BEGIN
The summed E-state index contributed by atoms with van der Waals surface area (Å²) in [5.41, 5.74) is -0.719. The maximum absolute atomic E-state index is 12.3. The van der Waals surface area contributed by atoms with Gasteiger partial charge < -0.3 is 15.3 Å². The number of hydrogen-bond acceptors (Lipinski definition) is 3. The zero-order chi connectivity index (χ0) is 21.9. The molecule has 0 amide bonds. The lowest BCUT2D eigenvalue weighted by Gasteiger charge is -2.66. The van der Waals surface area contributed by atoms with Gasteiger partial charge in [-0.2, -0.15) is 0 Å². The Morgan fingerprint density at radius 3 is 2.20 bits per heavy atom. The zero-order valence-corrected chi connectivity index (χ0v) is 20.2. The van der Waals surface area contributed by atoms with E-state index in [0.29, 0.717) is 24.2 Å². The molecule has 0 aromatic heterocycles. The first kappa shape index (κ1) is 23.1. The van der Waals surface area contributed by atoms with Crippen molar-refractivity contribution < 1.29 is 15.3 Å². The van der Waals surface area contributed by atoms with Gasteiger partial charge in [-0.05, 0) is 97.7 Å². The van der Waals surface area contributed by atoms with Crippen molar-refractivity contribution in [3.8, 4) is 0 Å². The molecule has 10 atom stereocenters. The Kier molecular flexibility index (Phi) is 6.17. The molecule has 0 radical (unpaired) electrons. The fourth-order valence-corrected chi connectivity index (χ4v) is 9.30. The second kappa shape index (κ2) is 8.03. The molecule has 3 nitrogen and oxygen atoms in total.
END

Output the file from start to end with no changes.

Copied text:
The summed E-state index contributed by atoms with van der Waals surface area (Å²) in [5.41, 5.74) is -0.719. The maximum absolute atomic E-state index is 12.3. The van der Waals surface area contributed by atoms with Gasteiger partial charge < -0.3 is 15.3 Å². The number of hydrogen-bond acceptors (Lipinski definition) is 3. The zero-order chi connectivity index (χ0) is 21.9. The molecule has 0 amide bonds. The lowest BCUT2D eigenvalue weighted by Gasteiger charge is -2.66. The van der Waals surface area contributed by atoms with Gasteiger partial charge in [-0.2, -0.15) is 0 Å². The Morgan fingerprint density at radius 3 is 2.20 bits per heavy atom. The zero-order valence-corrected chi connectivity index (χ0v) is 20.2. The van der Waals surface area contributed by atoms with E-state index in [0.29, 0.717) is 24.2 Å². The molecule has 0 aromatic heterocycles. The first kappa shape index (κ1) is 23.1. The van der Waals surface area contributed by atoms with Crippen molar-refractivity contribution < 1.29 is 15.3 Å². The van der Waals surface area contributed by atoms with Gasteiger partial charge in [-0.05, 0) is 97.7 Å². The van der Waals surface area contributed by atoms with Crippen molar-refractivity contribution in [3.8, 4) is 0 Å². The molecule has 10 atom stereocenters. The Kier molecular flexibility index (Phi) is 6.17. The molecule has 0 radical (unpaired) electrons. The fourth-order valence-corrected chi connectivity index (χ4v) is 9.30. The second kappa shape index (κ2) is 8.03. The molecule has 3 nitrogen and oxygen atoms in total.